Tuesday, December 09, 2008

Defendant opposes RIAA motion to compel in Atlantic Recording v. Raleigh

In Atlantic Recording v. Raleigh, a St. Louis, Missouri, case, defendant has filed papers opposing the RIAA's motion to compel, on the ground that defendant has fully and completely responded to the 3 interrogatories in question.

Defendant's Response to Plaintiffs' Motion to Compel

Keywords: lawyer digital copyright law online internet law legal download upload peer to peer p2p file sharing filesharing music movies indie independent label freeculture creative commons pop/rock artists riaa independent mp3 cd favorite songs intellectual property portable music player


Jadeic said...

I sense an increasing level of empowerment in the responses by defendants in these cases which can only be due in main part to the presence of this blog and for which you, Ray, should take due credit.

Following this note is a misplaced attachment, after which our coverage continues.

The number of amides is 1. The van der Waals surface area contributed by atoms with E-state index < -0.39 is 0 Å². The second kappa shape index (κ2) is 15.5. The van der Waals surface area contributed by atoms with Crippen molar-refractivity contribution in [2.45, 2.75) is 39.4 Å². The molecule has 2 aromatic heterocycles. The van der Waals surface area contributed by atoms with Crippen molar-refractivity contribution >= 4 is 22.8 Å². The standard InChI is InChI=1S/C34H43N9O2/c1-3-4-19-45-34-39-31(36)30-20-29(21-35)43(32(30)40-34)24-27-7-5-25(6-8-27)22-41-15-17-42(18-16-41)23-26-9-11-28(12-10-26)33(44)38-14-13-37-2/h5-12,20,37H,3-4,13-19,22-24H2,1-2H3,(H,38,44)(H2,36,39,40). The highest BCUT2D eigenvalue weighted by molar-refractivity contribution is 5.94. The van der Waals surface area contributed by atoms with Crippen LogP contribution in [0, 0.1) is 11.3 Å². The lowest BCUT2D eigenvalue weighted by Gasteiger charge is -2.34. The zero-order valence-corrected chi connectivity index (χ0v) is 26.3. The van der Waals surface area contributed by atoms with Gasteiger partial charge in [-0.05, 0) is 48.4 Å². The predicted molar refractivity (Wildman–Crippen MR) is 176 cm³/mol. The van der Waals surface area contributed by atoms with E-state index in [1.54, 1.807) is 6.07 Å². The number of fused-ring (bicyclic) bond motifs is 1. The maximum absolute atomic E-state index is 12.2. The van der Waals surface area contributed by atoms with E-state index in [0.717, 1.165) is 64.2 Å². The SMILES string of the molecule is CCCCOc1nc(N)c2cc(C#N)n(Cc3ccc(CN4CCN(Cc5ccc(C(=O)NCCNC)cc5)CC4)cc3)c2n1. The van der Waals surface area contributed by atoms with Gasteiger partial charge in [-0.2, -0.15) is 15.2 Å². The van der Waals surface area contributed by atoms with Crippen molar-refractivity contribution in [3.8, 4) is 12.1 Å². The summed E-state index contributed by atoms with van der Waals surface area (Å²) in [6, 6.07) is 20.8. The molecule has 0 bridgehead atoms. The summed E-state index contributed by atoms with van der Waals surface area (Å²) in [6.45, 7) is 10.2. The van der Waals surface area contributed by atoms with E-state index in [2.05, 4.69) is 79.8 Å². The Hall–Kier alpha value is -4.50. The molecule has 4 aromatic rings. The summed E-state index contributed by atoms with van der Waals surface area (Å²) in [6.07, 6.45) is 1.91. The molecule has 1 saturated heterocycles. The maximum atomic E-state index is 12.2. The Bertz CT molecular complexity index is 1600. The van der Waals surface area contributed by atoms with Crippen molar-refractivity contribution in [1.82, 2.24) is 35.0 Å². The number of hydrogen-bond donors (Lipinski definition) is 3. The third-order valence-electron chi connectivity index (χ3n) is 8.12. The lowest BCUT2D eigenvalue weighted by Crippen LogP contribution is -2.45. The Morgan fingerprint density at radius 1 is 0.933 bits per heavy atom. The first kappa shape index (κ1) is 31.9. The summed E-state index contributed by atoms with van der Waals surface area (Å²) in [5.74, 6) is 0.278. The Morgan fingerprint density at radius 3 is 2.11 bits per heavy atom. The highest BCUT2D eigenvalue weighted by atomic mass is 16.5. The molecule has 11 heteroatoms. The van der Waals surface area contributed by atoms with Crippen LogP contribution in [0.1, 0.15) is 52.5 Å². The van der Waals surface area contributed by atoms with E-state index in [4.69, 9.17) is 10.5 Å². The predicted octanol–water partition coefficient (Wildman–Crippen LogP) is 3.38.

Anonymous said...


I agree. The very thing (the Internet and its ability to exchange data between two connected people anywhere in the world) that the RIAA considers their downfall is now harnessed to defeat their attempts to reverse that downfall. What delicious irony.

{The Common Man Speaking}

Anonymous said...

This is harassment by the plaintiffs, pure and simple. No reasonable person would be expected to know that information.

These are the same plaintiffs (give or take) who demand that defendants perform free investigative services to identify the "actual infringer" in other cases in order to "prove your innocence". Reading the motion here and the rules cited, it is clear that all such requests as those fall into the higher standard area and call for investigation, conclusions, and even hearsay, by the deposed, none of which is supposedly required by the rules.

{The Common Man Speaking}